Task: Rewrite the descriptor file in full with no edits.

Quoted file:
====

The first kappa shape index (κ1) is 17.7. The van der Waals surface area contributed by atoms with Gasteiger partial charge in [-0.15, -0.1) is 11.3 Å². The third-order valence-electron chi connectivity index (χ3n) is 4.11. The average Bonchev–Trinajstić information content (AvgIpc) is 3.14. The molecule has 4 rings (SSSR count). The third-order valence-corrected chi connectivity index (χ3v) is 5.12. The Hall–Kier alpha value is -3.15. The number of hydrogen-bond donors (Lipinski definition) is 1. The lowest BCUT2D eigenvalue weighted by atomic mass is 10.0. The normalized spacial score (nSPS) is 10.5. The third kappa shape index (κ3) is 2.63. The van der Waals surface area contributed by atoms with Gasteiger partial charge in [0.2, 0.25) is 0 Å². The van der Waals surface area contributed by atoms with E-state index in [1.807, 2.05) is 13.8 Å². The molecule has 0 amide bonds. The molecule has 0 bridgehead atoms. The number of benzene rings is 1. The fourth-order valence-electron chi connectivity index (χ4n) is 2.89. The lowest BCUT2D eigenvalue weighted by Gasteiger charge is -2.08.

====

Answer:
The first kappa shape index (κ1) is 17.7. The van der Waals surface area contributed by atoms with Gasteiger partial charge in [-0.15, -0.1) is 11.3 Å². The third-order valence-electron chi connectivity index (χ3n) is 4.11. The average Bonchev–Trinajstić information content (AvgIpc) is 3.14. The molecule has 4 rings (SSSR count). The third-order valence-corrected chi connectivity index (χ3v) is 5.12. The Hall–Kier alpha value is -3.15. The number of hydrogen-bond donors (Lipinski definition) is 1. The lowest BCUT2D eigenvalue weighted by atomic mass is 10.0. The normalized spacial score (nSPS) is 10.5. The third kappa shape index (κ3) is 2.63. The van der Waals surface area contributed by atoms with Gasteiger partial charge in [0.2, 0.25) is 0 Å². The van der Waals surface area contributed by atoms with E-state index in [1.807, 2.05) is 13.8 Å². The molecule has 0 amide bonds. The molecule has 0 bridgehead atoms. The number of benzene rings is 1. The fourth-order valence-electron chi connectivity index (χ4n) is 2.89. The lowest BCUT2D eigenvalue weighted by Gasteiger charge is -2.08.